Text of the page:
This guide is not written in stone, and there are always exceptions to every rule. And I in no way mean to imply that the majority of App Store developers are simply out to con the unwary out of their money. Quite the contrary. Most of them are great folks who are just trying to make an honest dollar doing what they love and making other people happy. I only wish to pass a few tips along in the hopes that it may give you all a better idea of some of the things to look out for.
Tip #1 – Judging a game by its icon
Not all icons can be winners. That being said, if you see an icon featuring a recognizable character or a recognizable character who’s been slightly tweaked so they look a little different, proceed with caution. Using an icon that looks incredibly similar to a top selling iOS (even PC or console) game is a tactic often used to trick potential buyers.
Tip #2 – Check the screen shots
Screen shots are another good indication of legitimacy. They won’t all feature showpiece visuals but they still need to be there. If a game only has one or two screens available for viewing in the store, and those screens don’t actually show any in-game content, tread very carefully. Another “tell” of sorts is the actual content of the game screens. If the visuals look exactly like another game, or if (and I’ve seen this before) it looks like someone pasted some virtual buttons on top of a screencap, you might want to think twice before buying.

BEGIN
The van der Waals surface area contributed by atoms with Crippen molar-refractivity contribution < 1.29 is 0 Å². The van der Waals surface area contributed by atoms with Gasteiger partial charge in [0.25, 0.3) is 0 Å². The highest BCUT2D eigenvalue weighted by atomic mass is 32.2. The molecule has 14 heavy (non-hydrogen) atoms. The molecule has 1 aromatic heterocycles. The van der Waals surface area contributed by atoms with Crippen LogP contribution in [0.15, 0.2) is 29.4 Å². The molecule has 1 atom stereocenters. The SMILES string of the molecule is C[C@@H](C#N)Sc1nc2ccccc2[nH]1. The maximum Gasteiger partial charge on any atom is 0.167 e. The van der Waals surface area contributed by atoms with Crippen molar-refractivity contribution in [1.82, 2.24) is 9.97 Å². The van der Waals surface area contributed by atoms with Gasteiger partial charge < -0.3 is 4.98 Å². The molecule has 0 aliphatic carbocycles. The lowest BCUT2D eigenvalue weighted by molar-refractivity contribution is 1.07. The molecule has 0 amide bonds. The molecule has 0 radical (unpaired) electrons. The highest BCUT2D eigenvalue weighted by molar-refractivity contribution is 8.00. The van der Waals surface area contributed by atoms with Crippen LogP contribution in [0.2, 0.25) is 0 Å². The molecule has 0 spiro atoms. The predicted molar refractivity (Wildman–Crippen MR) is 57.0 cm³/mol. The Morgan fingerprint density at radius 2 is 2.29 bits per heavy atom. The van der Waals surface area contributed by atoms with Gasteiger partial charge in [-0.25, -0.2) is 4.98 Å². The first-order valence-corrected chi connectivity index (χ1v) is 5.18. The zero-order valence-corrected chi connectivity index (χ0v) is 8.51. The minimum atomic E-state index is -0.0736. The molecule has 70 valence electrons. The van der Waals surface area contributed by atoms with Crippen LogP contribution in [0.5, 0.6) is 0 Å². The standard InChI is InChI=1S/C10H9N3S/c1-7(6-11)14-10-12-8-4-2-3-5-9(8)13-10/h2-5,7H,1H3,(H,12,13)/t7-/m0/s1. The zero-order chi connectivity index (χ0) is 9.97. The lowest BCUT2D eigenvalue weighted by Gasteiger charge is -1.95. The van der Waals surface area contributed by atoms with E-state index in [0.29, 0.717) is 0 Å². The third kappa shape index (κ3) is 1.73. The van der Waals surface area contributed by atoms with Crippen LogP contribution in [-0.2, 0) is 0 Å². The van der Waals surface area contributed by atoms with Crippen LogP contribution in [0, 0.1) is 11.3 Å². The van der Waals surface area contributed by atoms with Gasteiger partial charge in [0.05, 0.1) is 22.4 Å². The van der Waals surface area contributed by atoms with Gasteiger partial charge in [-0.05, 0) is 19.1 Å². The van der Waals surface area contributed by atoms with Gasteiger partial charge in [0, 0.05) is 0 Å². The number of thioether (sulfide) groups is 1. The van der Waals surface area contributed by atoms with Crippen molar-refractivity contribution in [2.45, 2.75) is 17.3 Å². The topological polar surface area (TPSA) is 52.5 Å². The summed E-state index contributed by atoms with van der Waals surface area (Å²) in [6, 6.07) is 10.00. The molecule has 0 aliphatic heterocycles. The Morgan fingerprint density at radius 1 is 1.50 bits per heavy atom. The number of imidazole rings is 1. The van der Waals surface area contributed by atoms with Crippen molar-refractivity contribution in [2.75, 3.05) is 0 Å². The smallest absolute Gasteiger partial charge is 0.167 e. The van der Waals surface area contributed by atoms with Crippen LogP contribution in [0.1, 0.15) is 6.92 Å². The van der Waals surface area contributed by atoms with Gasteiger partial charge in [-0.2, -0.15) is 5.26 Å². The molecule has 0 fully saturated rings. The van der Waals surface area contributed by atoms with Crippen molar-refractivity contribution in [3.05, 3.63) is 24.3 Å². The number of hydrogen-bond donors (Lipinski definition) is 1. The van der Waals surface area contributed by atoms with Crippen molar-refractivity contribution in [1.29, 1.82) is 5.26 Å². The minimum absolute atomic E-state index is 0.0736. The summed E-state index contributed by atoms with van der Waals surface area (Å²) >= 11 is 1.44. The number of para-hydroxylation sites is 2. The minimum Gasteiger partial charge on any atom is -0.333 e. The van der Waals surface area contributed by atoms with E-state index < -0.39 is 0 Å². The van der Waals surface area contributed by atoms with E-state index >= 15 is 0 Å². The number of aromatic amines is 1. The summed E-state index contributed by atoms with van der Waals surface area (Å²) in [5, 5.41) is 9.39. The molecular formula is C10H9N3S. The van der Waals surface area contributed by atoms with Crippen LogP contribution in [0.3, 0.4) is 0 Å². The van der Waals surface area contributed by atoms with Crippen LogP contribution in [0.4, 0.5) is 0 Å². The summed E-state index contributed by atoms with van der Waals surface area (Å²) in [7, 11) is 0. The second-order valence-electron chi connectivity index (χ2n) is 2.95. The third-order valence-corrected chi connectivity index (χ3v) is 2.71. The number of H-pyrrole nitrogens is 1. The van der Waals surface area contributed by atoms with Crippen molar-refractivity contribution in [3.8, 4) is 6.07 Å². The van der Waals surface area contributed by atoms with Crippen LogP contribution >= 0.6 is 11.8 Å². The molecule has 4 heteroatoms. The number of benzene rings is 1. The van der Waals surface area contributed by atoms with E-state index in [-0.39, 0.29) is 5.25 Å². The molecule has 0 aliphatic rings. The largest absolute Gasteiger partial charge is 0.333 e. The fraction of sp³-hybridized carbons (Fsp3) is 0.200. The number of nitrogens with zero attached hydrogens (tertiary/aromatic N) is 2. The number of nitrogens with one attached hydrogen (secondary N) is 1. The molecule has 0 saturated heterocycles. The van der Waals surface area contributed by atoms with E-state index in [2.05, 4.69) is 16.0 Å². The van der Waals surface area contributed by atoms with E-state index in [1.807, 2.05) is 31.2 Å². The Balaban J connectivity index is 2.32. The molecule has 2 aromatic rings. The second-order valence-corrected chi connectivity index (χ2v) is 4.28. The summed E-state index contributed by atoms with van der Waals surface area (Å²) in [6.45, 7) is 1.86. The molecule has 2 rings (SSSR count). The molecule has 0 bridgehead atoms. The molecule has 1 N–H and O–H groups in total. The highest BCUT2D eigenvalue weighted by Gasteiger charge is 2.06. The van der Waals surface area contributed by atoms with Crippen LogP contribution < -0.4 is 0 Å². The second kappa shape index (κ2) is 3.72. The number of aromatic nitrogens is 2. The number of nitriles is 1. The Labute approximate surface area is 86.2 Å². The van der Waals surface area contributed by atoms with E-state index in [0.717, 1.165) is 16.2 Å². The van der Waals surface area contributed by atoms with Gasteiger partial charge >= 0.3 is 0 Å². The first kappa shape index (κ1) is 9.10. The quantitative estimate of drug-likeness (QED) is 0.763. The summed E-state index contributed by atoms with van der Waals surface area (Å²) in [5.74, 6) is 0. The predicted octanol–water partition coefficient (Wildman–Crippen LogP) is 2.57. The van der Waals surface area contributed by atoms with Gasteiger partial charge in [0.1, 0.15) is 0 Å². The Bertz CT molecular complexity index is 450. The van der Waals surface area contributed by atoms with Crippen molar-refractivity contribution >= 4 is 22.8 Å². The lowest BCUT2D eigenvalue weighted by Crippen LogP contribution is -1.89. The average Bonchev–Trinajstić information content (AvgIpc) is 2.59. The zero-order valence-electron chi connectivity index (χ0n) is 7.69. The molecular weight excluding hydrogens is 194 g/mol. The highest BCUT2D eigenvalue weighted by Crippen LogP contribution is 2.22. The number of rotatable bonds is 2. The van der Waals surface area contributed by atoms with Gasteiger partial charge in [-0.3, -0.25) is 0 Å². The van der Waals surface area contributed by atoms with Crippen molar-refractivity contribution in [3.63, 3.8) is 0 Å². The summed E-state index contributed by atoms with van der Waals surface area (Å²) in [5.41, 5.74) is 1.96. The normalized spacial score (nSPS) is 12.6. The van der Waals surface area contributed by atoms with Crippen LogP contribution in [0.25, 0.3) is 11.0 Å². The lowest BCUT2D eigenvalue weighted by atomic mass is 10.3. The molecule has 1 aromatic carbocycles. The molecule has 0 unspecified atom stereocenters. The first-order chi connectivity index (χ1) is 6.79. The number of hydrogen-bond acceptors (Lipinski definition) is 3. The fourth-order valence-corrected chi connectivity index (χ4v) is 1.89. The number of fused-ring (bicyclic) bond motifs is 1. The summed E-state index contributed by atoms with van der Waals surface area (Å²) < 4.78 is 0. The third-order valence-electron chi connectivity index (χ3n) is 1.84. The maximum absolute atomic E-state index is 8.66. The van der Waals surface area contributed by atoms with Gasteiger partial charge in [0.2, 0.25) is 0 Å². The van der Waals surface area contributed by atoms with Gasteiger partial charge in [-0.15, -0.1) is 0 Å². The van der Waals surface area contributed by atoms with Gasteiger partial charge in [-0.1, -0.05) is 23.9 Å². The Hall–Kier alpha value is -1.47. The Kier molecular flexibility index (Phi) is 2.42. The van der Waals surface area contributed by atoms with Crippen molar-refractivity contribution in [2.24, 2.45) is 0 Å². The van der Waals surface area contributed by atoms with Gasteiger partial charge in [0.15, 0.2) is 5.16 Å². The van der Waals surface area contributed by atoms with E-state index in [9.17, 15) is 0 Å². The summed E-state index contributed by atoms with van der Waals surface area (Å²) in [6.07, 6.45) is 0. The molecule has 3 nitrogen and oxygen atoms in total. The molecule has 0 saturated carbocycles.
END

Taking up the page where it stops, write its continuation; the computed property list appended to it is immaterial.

Tip #3 – File size
You see a game that looks awesome and the description makes it sound like the best thing since, well, the iPhone and it has a dozen glowing reviews. Before you hit “Purchase,” just take a quick peek at its file size. If this jaw-dropping showcase of iOS visual prowess takes up 5 MB (or even 50), it’s highly unlikely those screens or reviews are for real. Which brings me to my final tip.
Tip #4 – Check those reviews
User are largely subjective, but they can still be quite telling. If a game has a dozen five-star reviews and three or four with one-star, take the time to read the one-stars. Not liking a game is one thing, but when a buyer claims the game in question is totally different than what’s advertised you might want to pay attention. Also look out for reviews that are way too positive. It might be a trap.
Safari is an app that’s been around for a long, long time, having been on iPhones since the original one! It’s easy then to get into a rut where you use it and don’t consider what else it can do. Well, let’s go through Safari’s section in Settings to poke through some of the options that can tweak your Safari experience to be much better.
Search Engine allows you to set Bing or Yahoo as your search engine. Sorry, AltaVista fans and Pawnee residents.